By Paul Gable
The rough and tumble nature of Horry County politics was on display for all to see Thursday night at the debate for 7th Congressional Republican candidates.
Sponsored by the Myrtle Beach Area Chamber of Commerce, Grand Strand Business Alliance, WMBF-TV and WPDE-TV, the debate turned into a shouting match when five of the candidates felt they were being ignored by the questioning media panel.
The candidates were apparently split into two groups by some entity controlling the questions. The top four polling candidates, Andre Bauer, Chad Prosser, Tom Rice and Jay Jordan, received the bulk of the questions during the first hour of the debate while the remaining five, Randal Wallace, Katherine Jenrette, Jim Mader, Renee Culler and Dick Withington, were virtually ignored.
After the apparent questioning trend was set in the first half hour of the debate, Wallace cut in to complain, “I filed to run for Congress and I’d like to answer a question.”
During the next half hour the atmosphere went quickly downhill. Mader left the podium to get chairs for the candidates who were being ignored. Jenrette, an Army veteran, said she didn’t serve in Afghanistan to have her First Amendment rights ignored in Horry County. debate Culler ripped into the media for the polling that allegedly made the “preferred four” favorites in the race.
The audience got into the act booing questions to the “preferred four” and heckling their answers. Moderator Charles Bierbauer had completely lost control of the proceedings.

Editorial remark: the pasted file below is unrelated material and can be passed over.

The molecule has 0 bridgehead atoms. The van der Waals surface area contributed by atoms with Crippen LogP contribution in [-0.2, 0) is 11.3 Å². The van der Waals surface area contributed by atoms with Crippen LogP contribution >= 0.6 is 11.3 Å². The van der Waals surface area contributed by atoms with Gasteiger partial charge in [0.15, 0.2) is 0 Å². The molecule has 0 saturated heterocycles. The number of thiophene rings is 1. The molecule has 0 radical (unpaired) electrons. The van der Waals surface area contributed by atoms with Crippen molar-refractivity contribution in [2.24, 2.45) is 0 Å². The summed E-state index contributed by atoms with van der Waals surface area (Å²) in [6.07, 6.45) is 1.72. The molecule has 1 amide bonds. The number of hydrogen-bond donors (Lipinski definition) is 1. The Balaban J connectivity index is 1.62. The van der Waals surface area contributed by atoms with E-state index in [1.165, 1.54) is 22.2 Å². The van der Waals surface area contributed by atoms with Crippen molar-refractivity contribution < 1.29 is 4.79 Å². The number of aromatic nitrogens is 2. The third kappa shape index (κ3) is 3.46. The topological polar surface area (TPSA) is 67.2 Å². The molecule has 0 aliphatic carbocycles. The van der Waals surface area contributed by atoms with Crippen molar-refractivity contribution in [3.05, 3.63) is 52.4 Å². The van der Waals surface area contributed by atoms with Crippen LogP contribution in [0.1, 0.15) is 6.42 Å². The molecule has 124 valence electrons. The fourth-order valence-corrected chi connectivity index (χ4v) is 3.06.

The final half hour was different as Bierbauer apparently decided to ask each question of all nine candidates. The “ignored five” got a real chance to participate and the proceedings were much smoother.
Before its 11 p.m. news broadcast, WPDE-TV issued a disclaimer that it was not involved in deciding the order of the questions or who they were to be directed to.
Grand Strand Daily learned Friday morning that the questions appeared on teleprompters for the media panel with the names of the candidates to whom they were supposed to be directed.
A member of the audience, with a view of a teleprompter, said the initial question for the final half hour of the 90 minute debate came up with Bauer’s name on it, but Bierbauer ignored the directions and asked the same question of all the candidates. The remaining questions were asked of all nine candidates as the media panel ignored instructions on the teleprompters.
Who decided the order and direction of the questions remains a mystery, but the following observations may be pertinent.
The softest questions to the “preferred four” seemed to be lobbed at Rice and Prosser, both with connections to the chamber and business alliance. The toughest seemed to be aimed at Bauer, the current front runner in polls. Jordan, said to be second in latest polls, was somewhat ignored and marginalized in this grouping, but still fared better than the “ignored five.”
Why invite all nine candidates if you are going to virtually ignore five of them?
The spontaneous insurrection ignited by Wallace was more than justified and the crowd reaction was right on the money.
If the goal was to help Rice and Prosser in the final days before the voting, it failed miserably. What was happening onstage was apparent to anyone watching. Wallace, Jenrette and Culler came out on top of the night.
“Oh, what a tangled web we weave when first we practice to deceive.” Sir Walter Scott